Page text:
As a nation we have spectacularly failed to provide clear career routes for non-graduates


In the old days – when we were both young – the route from childhood into work was simple. A Levels followed by university for a small elite and an apprenticeship with a local employer for the rest. Today, the route through university to work is chosen by the majority of young women and 40 per cent of young men. Higher education is far from perfect and there are problems such as improving work readiness among some young graduates and ensuring that the ones from less advantaged backgrounds get a fair crack of the whip. But overall it works. It’s a clear and well-trodden route. Young people understand it and employers know where to find large groups of smart young people that they can recruit.

But as a nation we have spectacularly failed to provide similarly clear career routes to four in ten of the UK’s workforce – workers with good GCSEs who haven’t got a degree. For decades public policy has let down this forgotten forty per cent. As a result, social background still matters far more than the skills they have in determining the prospects they have and the wages they get. The ‘privilege premium’ for non-graduates means men from poorer backgrounds earn £80 a week less on average than similarly skilled workers with wealthier parents. For women it’s £100 a week. The routes into the workforce for them are so badly signposted that parental help and contacts bestow a sizeable advantage. They face a multiplicity of different qualifications and courses of very mixed value in the jobs market. That’s like having to choose between cluttered signs to 16,000 B roads instead of a few well-marked highways. No wonder so few reach the right destination.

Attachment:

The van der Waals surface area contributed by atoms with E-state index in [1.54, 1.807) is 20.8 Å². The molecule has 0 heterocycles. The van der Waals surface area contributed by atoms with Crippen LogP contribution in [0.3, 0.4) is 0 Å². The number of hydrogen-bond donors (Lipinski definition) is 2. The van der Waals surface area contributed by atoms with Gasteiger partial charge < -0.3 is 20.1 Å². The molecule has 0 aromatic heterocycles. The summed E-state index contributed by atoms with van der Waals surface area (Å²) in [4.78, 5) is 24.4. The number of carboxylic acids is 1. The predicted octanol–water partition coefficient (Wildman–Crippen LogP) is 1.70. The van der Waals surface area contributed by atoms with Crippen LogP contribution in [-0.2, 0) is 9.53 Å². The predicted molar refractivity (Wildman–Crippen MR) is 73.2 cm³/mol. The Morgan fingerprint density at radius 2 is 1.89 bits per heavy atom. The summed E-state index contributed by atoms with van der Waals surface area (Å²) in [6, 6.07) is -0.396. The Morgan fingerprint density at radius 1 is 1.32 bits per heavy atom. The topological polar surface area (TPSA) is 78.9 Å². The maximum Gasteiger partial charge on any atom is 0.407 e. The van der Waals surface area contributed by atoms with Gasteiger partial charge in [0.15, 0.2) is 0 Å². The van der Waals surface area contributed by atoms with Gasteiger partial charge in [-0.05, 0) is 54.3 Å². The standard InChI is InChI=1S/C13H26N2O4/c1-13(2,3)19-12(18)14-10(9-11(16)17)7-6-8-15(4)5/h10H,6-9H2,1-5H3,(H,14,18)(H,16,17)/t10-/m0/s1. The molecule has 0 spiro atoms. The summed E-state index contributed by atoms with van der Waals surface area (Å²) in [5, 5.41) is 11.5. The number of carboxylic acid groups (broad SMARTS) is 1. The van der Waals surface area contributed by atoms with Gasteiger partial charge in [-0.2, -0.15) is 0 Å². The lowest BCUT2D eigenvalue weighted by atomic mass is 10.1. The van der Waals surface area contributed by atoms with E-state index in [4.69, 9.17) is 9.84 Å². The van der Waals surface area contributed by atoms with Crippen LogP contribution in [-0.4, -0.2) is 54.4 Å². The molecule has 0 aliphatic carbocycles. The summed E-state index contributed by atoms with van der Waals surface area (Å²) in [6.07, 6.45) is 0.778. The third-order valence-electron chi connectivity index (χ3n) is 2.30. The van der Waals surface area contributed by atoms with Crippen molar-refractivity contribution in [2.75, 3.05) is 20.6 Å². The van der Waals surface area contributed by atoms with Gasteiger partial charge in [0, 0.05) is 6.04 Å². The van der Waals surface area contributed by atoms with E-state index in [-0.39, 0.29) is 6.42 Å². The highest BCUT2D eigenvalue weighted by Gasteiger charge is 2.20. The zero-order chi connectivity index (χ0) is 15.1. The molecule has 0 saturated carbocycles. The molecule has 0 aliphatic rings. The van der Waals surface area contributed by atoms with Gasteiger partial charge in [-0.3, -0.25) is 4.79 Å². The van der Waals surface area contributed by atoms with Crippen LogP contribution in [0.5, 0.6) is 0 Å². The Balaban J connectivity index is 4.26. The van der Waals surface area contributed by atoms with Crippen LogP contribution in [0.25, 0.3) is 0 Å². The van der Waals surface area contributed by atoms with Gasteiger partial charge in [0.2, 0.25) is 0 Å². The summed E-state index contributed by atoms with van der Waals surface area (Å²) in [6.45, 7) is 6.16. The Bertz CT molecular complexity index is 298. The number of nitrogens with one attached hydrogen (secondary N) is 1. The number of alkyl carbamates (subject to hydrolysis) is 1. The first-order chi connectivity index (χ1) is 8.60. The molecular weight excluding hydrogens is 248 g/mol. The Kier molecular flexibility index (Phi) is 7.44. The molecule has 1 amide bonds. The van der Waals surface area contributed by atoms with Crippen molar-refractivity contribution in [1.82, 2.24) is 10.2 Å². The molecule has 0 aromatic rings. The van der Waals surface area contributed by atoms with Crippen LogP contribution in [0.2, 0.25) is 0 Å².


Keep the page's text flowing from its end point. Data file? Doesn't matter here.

Women, in particular, get lost in this non-graduate maze. The well-paid skilled worker jobs – electrician, plumber, long-distance lorry driver – are conventionally male with few female equivalents. New research carried out by the Resolution Foundation for the Social Mobility and Child Poverty Commission lays out the stark situation facing mid-skilled women. Around a sixth are not using the qualifications they have got and working in low-paid jobs like sales and customer services. A further fifth have low qualifications, are low paid, tend to have young kids and are on the margins of the jobs market. They are stuck in a twilight zone of constant insecurity, endemic low pay and little prospect for social advance. In modern Britain, there is a particular harsh penalty meted out to non-graduate women who take time out from work whilst their children are young. They find it much harder to re-enter well-paid work with decent chances to build a career. The government’s recent initiative in offering shared parental leave should help them. But much more needs to be done.

Apprenticeships are the government’s main vehicle for helping those not taking the university path. The ambition to increase apprenticeship numbers is welcome but the focus has to be on quality as well as quantity. There are too few higher and degree level apprenticeships. They lead to the best careers and wages. The planned apprenticeship levy should be used to rapidly expand their numbers and to spark a change in employer attitudes to non-graduates.

Next the maze of non-graduate choices should be simplified through better careers advice and the introduction of a UCAS-style system for vocational education. Finally, further education, ignored for too long by policy-makers, must be enhanced. It is welcome that the government has commissioned David Sainsbury to put forward a plan for doing so. The Prime Minister must take this forward as part of his Life Chances agenda. He should make it core to realising his vision for One Nation Conservatism.

Britain’s future economic prospects depend on getting the best out of all of our young people and giving them a fair chance to succeed. Today’s fast lane/slow lane system is not delivering. It is time to make sure that non-graduates have the same simple, clear and successful routes that university students currently enjoy. Then they really will be motoring.

An abridged version of this post originally appeared in The Times.